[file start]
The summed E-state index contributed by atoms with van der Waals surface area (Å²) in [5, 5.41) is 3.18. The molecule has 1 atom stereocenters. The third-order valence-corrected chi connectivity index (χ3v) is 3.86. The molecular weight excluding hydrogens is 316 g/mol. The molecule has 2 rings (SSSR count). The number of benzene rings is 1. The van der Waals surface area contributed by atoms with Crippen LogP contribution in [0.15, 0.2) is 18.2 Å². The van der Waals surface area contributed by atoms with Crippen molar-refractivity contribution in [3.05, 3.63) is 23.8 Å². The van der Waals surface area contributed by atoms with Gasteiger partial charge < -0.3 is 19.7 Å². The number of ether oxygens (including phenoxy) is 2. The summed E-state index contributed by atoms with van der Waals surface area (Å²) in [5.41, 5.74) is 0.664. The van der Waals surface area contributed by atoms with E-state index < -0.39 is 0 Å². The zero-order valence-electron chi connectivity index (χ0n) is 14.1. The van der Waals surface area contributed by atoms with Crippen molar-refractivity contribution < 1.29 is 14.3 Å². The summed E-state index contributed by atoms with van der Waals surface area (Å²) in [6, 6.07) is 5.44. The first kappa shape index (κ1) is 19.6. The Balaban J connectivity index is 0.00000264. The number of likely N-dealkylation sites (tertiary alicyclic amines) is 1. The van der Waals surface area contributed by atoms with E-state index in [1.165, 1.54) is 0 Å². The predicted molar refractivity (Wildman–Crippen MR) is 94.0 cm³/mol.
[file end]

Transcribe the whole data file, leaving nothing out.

The summed E-state index contributed by atoms with van der Waals surface area (Å²) in [5, 5.41) is 3.18. The molecule has 1 atom stereocenters. The third-order valence-corrected chi connectivity index (χ3v) is 3.86. The molecular weight excluding hydrogens is 316 g/mol. The molecule has 2 rings (SSSR count). The number of benzene rings is 1. The van der Waals surface area contributed by atoms with Crippen LogP contribution in [0.15, 0.2) is 18.2 Å². The van der Waals surface area contributed by atoms with Crippen molar-refractivity contribution in [3.05, 3.63) is 23.8 Å². The van der Waals surface area contributed by atoms with Gasteiger partial charge < -0.3 is 19.7 Å². The number of ether oxygens (including phenoxy) is 2. The summed E-state index contributed by atoms with van der Waals surface area (Å²) in [5.41, 5.74) is 0.664. The van der Waals surface area contributed by atoms with E-state index < -0.39 is 0 Å². The zero-order valence-electron chi connectivity index (χ0n) is 14.1. The van der Waals surface area contributed by atoms with Crippen molar-refractivity contribution < 1.29 is 14.3 Å². The summed E-state index contributed by atoms with van der Waals surface area (Å²) in [6, 6.07) is 5.44. The first kappa shape index (κ1) is 19.6. The Balaban J connectivity index is 0.00000264. The number of likely N-dealkylation sites (tertiary alicyclic amines) is 1. The van der Waals surface area contributed by atoms with E-state index in [1.165, 1.54) is 0 Å². The predicted molar refractivity (Wildman–Crippen MR) is 94.0 cm³/mol.